WHAT ARE YOU DOING IN THERE? WHAT PALPATION ENTAILS.
Pregnancy diagnosis via digital palpation or ultrasound is a key component to any farm’s reproductive program as getting cows pregnant in a timely and consistent manner drives the future production of the dairy. Some may wonder, “What is the vet actually doing in there to find a pregnancy?”
There are four cardinal or diagnostic signs of pregnancy that if felt or seen assure us the animal in question is pregnant.
1. Amniotic Vesicle -associated with the calf, the amniotic vesicle is a thin, tough, membranous sac that encloses the embryo or fetus. This vesicle can be felt up until around 50-70 days.
2. Fetus -associated with the calf, around 50-70 days the fetus can be felt through the vesicle and can be felt for the remainder of the pregnancy. Often, however, during months 3-6 the calf is too deep into the abdomen and too far over the pelvic brim to feel. On ultrasound, the developing fetus can be seen before 30 days.
3. Fetal Membranes -associated with the placenta/cow, the fetal membranes are the chorio-allantoic membrane of the placenta and can be felt through the uterine horn at around 30 days bred and up.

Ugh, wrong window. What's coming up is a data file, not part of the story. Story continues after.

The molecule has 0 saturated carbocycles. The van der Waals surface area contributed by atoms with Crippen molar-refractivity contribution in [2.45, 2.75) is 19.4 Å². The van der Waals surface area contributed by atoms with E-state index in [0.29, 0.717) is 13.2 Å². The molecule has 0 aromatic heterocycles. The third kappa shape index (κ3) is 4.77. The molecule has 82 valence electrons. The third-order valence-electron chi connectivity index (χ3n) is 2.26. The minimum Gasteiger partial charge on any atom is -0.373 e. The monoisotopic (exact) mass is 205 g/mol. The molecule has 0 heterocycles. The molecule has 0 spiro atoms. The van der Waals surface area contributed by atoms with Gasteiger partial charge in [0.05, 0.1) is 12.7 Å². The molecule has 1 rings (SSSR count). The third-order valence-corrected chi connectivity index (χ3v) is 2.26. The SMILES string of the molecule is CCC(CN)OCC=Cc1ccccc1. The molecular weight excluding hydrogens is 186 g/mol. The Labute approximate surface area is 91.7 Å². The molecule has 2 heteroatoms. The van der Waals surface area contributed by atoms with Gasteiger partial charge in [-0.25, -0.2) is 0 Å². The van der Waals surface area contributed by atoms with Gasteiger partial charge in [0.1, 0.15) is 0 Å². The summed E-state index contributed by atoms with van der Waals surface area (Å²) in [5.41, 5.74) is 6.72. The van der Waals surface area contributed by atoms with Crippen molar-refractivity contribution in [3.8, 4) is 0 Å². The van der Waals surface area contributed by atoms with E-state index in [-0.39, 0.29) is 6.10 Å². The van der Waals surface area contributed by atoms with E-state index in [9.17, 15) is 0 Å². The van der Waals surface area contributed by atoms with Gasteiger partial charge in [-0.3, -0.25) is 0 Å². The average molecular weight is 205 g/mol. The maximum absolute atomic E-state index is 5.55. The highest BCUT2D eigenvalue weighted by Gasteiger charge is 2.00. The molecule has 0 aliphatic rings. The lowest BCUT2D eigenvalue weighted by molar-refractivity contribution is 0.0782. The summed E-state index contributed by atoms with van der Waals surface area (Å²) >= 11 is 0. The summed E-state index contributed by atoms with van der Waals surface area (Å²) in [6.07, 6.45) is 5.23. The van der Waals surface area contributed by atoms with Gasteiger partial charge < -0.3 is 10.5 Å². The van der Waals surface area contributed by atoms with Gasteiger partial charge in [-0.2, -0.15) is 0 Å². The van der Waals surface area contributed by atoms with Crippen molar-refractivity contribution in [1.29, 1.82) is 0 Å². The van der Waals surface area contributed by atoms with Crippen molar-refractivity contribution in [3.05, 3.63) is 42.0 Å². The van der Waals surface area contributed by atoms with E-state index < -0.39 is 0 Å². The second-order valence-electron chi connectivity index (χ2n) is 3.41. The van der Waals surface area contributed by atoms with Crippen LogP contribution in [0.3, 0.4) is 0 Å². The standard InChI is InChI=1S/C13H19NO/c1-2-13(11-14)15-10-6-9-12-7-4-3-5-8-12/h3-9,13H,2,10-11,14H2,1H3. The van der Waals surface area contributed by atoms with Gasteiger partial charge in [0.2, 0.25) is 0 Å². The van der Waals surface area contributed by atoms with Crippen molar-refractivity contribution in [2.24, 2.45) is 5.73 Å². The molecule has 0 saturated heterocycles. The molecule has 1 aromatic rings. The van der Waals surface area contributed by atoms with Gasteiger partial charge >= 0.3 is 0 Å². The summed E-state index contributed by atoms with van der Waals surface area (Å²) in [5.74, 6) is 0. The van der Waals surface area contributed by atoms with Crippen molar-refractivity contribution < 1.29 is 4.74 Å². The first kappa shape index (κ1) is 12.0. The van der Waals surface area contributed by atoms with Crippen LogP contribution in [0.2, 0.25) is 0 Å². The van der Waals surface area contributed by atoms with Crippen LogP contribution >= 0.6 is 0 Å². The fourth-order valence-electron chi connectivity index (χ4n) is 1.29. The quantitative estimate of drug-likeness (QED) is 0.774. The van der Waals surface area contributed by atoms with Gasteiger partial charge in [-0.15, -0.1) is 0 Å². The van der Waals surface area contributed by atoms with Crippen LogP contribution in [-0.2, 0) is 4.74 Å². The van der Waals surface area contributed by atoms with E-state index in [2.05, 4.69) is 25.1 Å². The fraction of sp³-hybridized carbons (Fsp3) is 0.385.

4. Placentomes -associated with the placenta/cow, placentomes form inbetween the uterus and the fetal membranes to supply the growing fetus with blood and nutrients. These can be seen on ultrasound developing as early as 45 to 50 days, and begin to be felt on palpation around 75 to 80 days.
Along with the cardinal signs of pregnancy, there are associated signs of pregnancy. Associated signs of pregnancy will always be present in pregnant cows, but may be present in non-pregnant cows. Therefore, they are only supportive evidence of pregnancy and not diagnostic.
1. CL - Progesterone is essential to the health and continuation of the pregnancy and is produced by the CL or corpus luteum.
2. Fluid - The fluid is inside the chorioallantoic membrane and surrounds the calf.
3. Fremitus – Fremitus can be felt in the middle uterine artery. This artery runs in the broad ligament (which holds the uterus in place) and can be palpated. One of my professors always told us fremitus feels like a hummingbird looks. This tells us that there is good blood supply to the uterus to support the pregnancy.
So in short, we are looking for (ultrasound) or feeling for (palpation) the amniotic vesicle, the fetus, the fetal membranes, or the placentomes. We may also assess the ovary for a CL, the fluid in the uterus, and the middle uterine artery to support the diagnosis of pregnancy and determine the age of the fetus.
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